Since the PS5 has so much space to work with, effective cooling is just a matter of spreading all the heat out. More surface area means more heat dissipation, and the PS5 heatsink has surface area in spades. Add on a big blower fan with ample ventilation and some clever airflow redirection from the plastic housing and finstacks, and the heat is handled. The PS5 doesn’t use a vapor chamber, but Sony claims their combination of copper heatpipes and heatsinks is just as effective. The inclusion of liquid metal on the CPU helps close the gap as well.
The Series X’s more compact design demands a more thoughtful approach. Its cubic geometry limits cooling surface area, so it leans on moving more air instead. More thermal mass in the vapor chamber, heatsink, and aluminum frames enables absorption of more heat, which is then kindly shown the (vent) door by a low resistance airflow path and an axial fan.
The last piece of the console puzzle is the power supply. We’ll be diving deeper in our full teardown, but for now let’s compare wattage and a little design. The PS5 wins the wattage battle at 350W, with Xbox trailing not too far behind at 315W. Digital Foundry and others have tested power draw in both consoles and discovered they both only draw around 200W under full load. Why the overhead? Probably for efficiency reasons. Power supply efficiency depends on how loaded the unit is, with supplies reaching peak efficiency beginning ~50% of their rated load. The power draw from each console probably sits comfortably in its respective power supply’s peak efficiency band.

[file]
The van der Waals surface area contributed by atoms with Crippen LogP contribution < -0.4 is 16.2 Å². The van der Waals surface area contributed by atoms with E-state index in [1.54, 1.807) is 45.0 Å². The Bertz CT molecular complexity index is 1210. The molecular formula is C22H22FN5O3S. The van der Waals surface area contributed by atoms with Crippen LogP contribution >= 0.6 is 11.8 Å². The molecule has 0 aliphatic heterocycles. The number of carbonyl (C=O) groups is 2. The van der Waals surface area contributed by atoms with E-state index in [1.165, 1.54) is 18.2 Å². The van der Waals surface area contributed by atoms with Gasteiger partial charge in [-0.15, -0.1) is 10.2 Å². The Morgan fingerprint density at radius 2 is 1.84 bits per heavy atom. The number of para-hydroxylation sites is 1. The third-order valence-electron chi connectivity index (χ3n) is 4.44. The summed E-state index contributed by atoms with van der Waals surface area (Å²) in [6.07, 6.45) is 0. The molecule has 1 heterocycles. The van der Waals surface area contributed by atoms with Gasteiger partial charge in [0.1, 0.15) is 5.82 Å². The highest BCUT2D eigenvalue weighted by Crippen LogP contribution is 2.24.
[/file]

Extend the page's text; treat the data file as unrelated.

According to our friend and power brick guru Ken Shirriff, both power supplies are high quality with some similarities in design. But the Xbox power supply is more size-constrained, resorting to vertical-mounted circuit boards to pack in the necessary circuitry. The PS5 supply has no such restrictions, fitting everything on one sprawling (if oddly boot-shaped) board.
That’s it for this teardown showdown! As you might have guessed by this point, it was hard to pick winners for each section, and we do have our biases. Here are the final tallies:
PS5: 0.5 + 1 + 1 + 0.5 + 1 = 4
Xbox: 0.5 + 1 + 0.5 + 1 = 3
Well fought, contenders! But the real winners are a) people who were able to snag either of these consoles on launch day and b) everyone, because these consoles bring a lot of value and innovation to the table for a pretty reasonable price! Now if you’ll excuse us, we’ve got some
video games to play iPhones to tear down. Stay tuned for that content this weekend, and more PS5 shenanigans next week.
Xbox definitely takes extra 1 point for size.
AyayaNano - Reply
PS5 takes an extra 3 points for the SSD of death!
mxnmike - Reply
PS5 has USB ports are a higher specification, I think USB-C ports are specified up to 100W (20V 5A)
How much has Sony specified their for? Have they plans to use it to power future VR? We will see…
Re: size - the PS5 is not that much bigger in volume (the PS5DE is smaller than XSX in volume) and it looks like it is easier to fit when placed on its side.
Re: SSD of death - if you install games like CoD several times each day you might run into trouble in a few centuries, but you won’t do that will you? This SSD might outlive you… (and Sony might accept using the M.2 drive as boot drive in future…)
Roger Larsson - Reply
That’s wrong. If you install CoD 8 times a day, the SSD will reach it’s limit after 260 days.
Al Bundy -
This entire article is not only riddled with inaccuracies and bias, it is also pointless.
Stop trying to hard to create console wars.
Charles Vogt - Reply